Ask an Expert // Graduation Gift Ideas and Ways to Say Thank You

GraduationWondering what to get that graduating guy or gal in your life? We’ve got some great ideas for you.

16 Gift Ideas for your Grad

It’s graduation time, and announcements will soon be arriving in mailboxes. Graduation often brings the question of what you can do for or give to graduates to help them take steps toward their future. Here are some gift ideas to get you started:

  • A toaster, blender, waffle iron or panini maker.
  • Wireless headphones or speakers.
  • A bean bag or banana chair.
  • A label maker.
  • A new journal to document all the experiences ahead.
  • A recipe book of favorite family recipes.
  • A gas card or car wash punch card near where they will live.
  • Car supplies, including oil, washer fluid, filters, air fresheners, window shields or an emergency car kit.
  • A new printer, since they are continually changing and becoming better.
  • Gift cards to favorite stores and restaurants where they will live.
  • An office supply kit for college or a future job.
  • A college survival kit, which can include things such as cleaning, kitchen or bathroom supplies, towels, bed linens or necessary treats and food items.
  • Work out equipment based on what they like to do, such as a yoga mat, pull up bar, adjustable dumbbells, free weights, etc.
  • Creative money crafts. One idea is to put money in place of chocolates in a chocolate box with a note that says “Life is like a box of chocolates, you never know what you’re going to get.” is full of many ideas for crafty money gifts.
  • Games are great for social events and stress relief. Board or card games such as Settlers of Catan, Ticket to Ride, Ultimate Werewolf, Uno and Phase 10 are good options. You can also check out Google’s top 10 best-selling games.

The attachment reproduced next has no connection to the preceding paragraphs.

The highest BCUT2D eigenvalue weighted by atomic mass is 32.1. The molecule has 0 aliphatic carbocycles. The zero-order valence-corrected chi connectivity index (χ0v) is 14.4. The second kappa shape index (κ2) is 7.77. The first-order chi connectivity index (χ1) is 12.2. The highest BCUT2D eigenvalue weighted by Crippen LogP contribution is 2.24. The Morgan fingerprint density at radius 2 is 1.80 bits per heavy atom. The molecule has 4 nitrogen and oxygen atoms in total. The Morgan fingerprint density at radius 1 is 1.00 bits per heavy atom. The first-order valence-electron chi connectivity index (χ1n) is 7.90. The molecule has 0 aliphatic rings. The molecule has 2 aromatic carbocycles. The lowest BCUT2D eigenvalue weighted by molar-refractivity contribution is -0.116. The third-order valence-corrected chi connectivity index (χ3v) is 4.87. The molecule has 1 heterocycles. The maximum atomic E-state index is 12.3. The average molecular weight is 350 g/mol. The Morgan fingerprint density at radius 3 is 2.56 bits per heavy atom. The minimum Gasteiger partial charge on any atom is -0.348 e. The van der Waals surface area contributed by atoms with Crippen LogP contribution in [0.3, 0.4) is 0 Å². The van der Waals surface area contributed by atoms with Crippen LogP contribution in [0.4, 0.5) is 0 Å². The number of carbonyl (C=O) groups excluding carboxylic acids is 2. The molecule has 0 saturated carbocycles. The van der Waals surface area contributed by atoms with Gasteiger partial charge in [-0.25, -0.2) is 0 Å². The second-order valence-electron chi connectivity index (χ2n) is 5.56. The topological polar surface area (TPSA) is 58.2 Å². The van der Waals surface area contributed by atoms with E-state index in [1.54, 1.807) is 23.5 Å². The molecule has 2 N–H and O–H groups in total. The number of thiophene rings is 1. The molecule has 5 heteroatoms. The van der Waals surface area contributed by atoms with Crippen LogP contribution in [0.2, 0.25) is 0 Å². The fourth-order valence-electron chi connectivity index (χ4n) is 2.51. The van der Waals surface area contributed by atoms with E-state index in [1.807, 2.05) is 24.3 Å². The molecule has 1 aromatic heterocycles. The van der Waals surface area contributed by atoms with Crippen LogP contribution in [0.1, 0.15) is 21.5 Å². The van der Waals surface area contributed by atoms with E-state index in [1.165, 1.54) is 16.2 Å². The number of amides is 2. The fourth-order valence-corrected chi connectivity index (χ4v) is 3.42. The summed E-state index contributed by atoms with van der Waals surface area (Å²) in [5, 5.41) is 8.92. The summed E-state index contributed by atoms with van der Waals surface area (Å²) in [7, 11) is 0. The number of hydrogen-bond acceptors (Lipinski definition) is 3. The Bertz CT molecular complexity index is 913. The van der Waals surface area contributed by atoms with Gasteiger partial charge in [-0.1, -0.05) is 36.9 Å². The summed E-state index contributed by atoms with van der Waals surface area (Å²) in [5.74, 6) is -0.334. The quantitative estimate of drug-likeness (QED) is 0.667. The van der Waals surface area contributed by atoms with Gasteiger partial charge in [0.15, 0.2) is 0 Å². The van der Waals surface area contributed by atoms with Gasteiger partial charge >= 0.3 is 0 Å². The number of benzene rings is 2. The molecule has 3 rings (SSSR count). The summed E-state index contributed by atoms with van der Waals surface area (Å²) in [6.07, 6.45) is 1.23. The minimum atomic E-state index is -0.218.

• Books. One idea is to have friends and family sign the book with encouragement or advice. Great books for graduates include:
    • Be Happy! A Little Book for a Happy You and a Better World by Monica Sheehan
    • Reach for the Start: and Other Advice for Life’s Journey by Serge Bloch
    • What Do you Do with an Idea? By Kobi Yamada
    • How Big is the World? By Britta Teckentrup
    • Oh, the Places You’ll Go! By Dr. Suess
    • Yay, You! Moving up and Moving on by Sandra Boynton
    • The North Star: Ask Yourself Where It Is You Want to Go… by Peter H. Reynolds
    • The Treasure by Uri Shulevits
    • Only One You by Linda Kranz
    • Little Tree by Loren Long
    • The Knowing Book by Rebecca Kai Dotlich

Say Thank You

Now advice for the graduate: Don’t forget to say thanks! Ideas include:

  • The traditional hand-written letter, which is a classic way to thank others. This may be the most appropriate for grandparents and those who appreciate the tradition.
  • An e-mail. This is a very informal option but is still a great way to share feelings of gratitude.
  • A visit. For those living near enough, you can make a trip to say thank you in person. This is a great option for staying connected.
  • An e-card. ThankView is one that allows you to make personalized videos to send a thank you message to friends and family. Many other options are available.


By: KJ Lamplugh, Utah State University Extension family and consumer sciences program assistant,


The Crafty Blog Stalker: 20 Ideas on How to Give Cash for Graduation Gift –

ThankView –

The Most Unusual Item in My Purse

Purse.jpgWhat do you carry in your purse? Beyond the wallet, keys, lip balm and phone, do you have anything out of the ordinary?  Adding a few simple things to your purse could make a big difference— in your life and the lives of those around you.

Seems like ladies’ purses have gotten bigger and bulkier over the years – a variable black hole for losing keys, phones, kid toys and who knows what else. You might be surprised at what all can fit in one of those things! Recently, I began packing something unusual in my purse and it’s starting to change my life.

Blank note cards, envelopes, a pen, and some stamps. That’s it. I think of it as my heart warmer kit.

You might be thinking: That’s it?  That’s changing your life? Think of it this way…when was the last time you received a handwritten thank you note or friendly card?  Did you like the way it felt to know that someone took time to think about you and then personally reach out to you? What a great opportunity to pay that feeling forward and bring some sunshine to someone’s day.

In this day and age of electronic everything, the personal touch of a handwritten note is being lost in the immediacy of technology. While sending social media notes may be efficient and can be personalized, it’s just not the same.